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hypertrophy

hy·per·tro·phy / hīˈpərtrəfē/ • n. Physiol. the enlargement of an organ or tissue from the increase in size of its cells. ∎  excessive growth. • v. (-phies, -phied) [intr.] (of a body or an organ) become enlarged due to an increase in cell size. DERIVATIVES: hy·per·troph·ic / ˌhīpərˈträfik; -ˈtrō-/ adj. hy·per·troph·ied / -trəfēd/ adj.

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"hypertrophy." The Oxford Pocket Dictionary of Current English. . Encyclopedia.com. 24 Sep. 2018 <http://www.encyclopedia.com>.

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hypertrophy

hypertrophy (hypertrophia) (hy-per-trŏ-fi) n. increase in the size of a tissue or organ brought about by the enlargement of its cells rather than by cell multiplication. See also (hypertrophic) cardiomyopathy. Compare hyperplasia, neoplasia.
hypertrophic adj.

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"hypertrophy." A Dictionary of Nursing. . Encyclopedia.com. 24 Sep. 2018 <http://www.encyclopedia.com>.

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hypertrophy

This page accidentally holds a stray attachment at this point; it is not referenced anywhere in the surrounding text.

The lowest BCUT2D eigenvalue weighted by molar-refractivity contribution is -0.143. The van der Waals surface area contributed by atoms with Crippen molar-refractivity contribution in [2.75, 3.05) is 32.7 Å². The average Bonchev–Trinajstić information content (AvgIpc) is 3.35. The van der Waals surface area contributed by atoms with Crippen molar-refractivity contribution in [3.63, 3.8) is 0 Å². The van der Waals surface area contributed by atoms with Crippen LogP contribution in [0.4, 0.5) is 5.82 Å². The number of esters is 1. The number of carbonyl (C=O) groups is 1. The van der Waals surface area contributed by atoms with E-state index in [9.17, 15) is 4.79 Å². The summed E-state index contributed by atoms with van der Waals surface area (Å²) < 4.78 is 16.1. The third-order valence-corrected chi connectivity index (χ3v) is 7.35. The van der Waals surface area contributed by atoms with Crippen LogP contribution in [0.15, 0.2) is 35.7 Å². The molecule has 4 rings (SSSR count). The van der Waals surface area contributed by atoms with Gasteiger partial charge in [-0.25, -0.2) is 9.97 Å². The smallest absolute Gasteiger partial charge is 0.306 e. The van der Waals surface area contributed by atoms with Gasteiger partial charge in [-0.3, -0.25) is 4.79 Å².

hypertrophy An increase in the size of a tissue or organ due to an increase in the size of its component cells. Hypertrophy often occurs in response to an increased workload in an organ, which may result from malfunction or disease. Compare hyperplasia.

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"hypertrophy." A Dictionary of Biology. . Encyclopedia.com. 24 Sep. 2018 <http://www.encyclopedia.com>.

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hypertrophy

hypertrophy (hīpûr´trəfē), enlargement of a tissue or organ of the body resulting from an increase in the size of its cells. Such growth accompanies an increase in the functioning of the tissue. In normal physiology the growth in size of muscles (e.g., in an athlete as a result of increased exercise) and also the enlargement of a uterus in pregnancy are caused by hypertrophy of muscle cells. In pathology the thickening of the heart muscle from overstrain, as in hypertension (high blood pressure), is the result of hypertrophy. An organ subjected to extra work (e.g., the one kidney left to function after surgical removal of the other) usually compensates by enlarging; in such cases hyperplasia, an increase in the number of cells, generally accompanies hypertrophy.

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